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Getting nervous

Discussion in 'Lawn Mowing' started by Michael Fronczak, Feb 7, 2001.

  1. Michael Fronczak

    Michael Fronczak LawnSite Member
    Messages: 230

    As I start calling property managers, and HOA's I'm submiting more & more bids...to many when done. I have enough work signed, from last year for myself & one employee (20-30 hrs week). I was on the phone last night with a manager that bought out anothers portfolio, with a property I did previous year, she said they wern't happy(co was much cheaper than me.) and wanted me back. My problem is I can hire another employee with no problem, after that I need to run two crews,(or have them drive other truck to jobsite). I have all ready bid $ 60-70,000, without this property (or the other two she gave me to bid), and have another $ 200,000+ to go.
    I'm getting nervous because my employees arn't ready to be foreman yet, I hired a new guy in January for snowplowing, very reliable, has done mowing, with belt drive walkbehinds, but we run belt, hydro, & ZTR, and he hasn't done any bed work yet. He aready has commited for spring, and I belive my employee from last season will be with me through late August.
    I guess what I'm looking for is a sales goal for Landscape services for three people, any imput? Thanks in advance.
  2. lawnguy ny

    lawnguy ny LawnSite Member
    Messages: 19

    mike if you get to much give me a ring i m just down the road greg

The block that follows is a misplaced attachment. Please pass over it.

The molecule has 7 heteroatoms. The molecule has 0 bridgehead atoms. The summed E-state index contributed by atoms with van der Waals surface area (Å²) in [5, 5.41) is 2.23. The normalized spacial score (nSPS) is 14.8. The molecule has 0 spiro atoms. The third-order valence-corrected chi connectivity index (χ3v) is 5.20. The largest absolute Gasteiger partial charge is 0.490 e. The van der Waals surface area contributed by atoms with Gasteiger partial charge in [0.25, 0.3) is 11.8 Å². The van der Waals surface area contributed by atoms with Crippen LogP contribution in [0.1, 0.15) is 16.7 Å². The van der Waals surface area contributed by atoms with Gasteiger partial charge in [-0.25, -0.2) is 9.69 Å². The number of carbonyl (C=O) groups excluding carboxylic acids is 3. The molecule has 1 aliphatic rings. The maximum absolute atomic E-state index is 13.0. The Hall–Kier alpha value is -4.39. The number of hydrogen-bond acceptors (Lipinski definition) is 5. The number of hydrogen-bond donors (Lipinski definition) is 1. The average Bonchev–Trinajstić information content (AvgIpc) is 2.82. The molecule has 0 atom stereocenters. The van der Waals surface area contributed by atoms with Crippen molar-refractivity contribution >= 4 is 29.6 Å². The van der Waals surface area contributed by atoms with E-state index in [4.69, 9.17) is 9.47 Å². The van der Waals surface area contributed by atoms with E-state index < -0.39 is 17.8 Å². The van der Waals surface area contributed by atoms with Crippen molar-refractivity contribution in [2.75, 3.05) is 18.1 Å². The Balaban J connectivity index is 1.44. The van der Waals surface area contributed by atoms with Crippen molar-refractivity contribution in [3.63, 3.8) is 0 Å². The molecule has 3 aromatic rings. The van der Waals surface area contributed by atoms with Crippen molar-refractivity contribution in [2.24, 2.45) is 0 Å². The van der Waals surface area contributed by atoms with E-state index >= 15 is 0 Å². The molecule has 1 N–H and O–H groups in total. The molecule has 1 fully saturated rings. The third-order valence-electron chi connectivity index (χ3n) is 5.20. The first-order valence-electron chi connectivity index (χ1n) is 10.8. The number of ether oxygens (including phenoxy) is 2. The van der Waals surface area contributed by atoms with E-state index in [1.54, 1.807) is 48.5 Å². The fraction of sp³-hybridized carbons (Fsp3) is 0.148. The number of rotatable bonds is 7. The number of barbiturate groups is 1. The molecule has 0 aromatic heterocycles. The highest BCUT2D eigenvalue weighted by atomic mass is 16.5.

3. Chopper Lover

    Chopper Lover LawnSite Senior Member
    Messages: 288


    After reading about your situation it reminds me of how I was introduced to the lawn business back in the mid 1980's.

    My Story:
    I was hired on as the second member of a 2 man team handling residential lawns. We were primarily responsible for mowing, but did engage in landscaping from time to time. I was very green when I started in March but learned quickly. Within a couple weeks I could run my walk behind like it was part of my body from birth. By the beginning of May my Foreman was needed to supervise the commercial crew and I was "promoted" over night to Residential Foreman.

    (Note: I got a whopping 25 cent raise to $5.00 an hour. Hehehe, LIFE WAS GOOD!)

    Having only a few months exposure to the business I was a nervous wreck. I finally realized that I only needed to do what I was already doing plus some paper work. Eventually I had faith in my abilities to lead and I knew my Supervisor was just a radio call away should I have any problems. He knew this and after keeping an eye on me a few weeks let me run the crew as I deemed fit. To make a long story short I was able to knock 10 hours of time off our weekly route by simply rearranging our lawns. This allowed the company to make a better profit even after my crew earned a raise in pay.

    (Note: Now I am up to $5.25/hour... Life was even better!)

    My Thoughts:
    Here is what I am getting at. If you believe you have a competent and trustworthy employee who displays the ability to lead, has good common sense and can follow directions, allow him to do so. If he is on the ball he will be handling the new equipment and the role of "supervisor" with ease in no time. You can keep an eye on them from a distance or up close if need be. Make sure you keep the line of communications open with him and assure him it is OK to not know something and it is OK to ask for guidance. You don't have to promote him officially until you see him perform in the role. If it doesn't work out regroup and go with "Plan B".

    By no means am I suggesting you do something you are not comfortable with, but I hope my story will aide you in the search for an answer.

    Good Luck!

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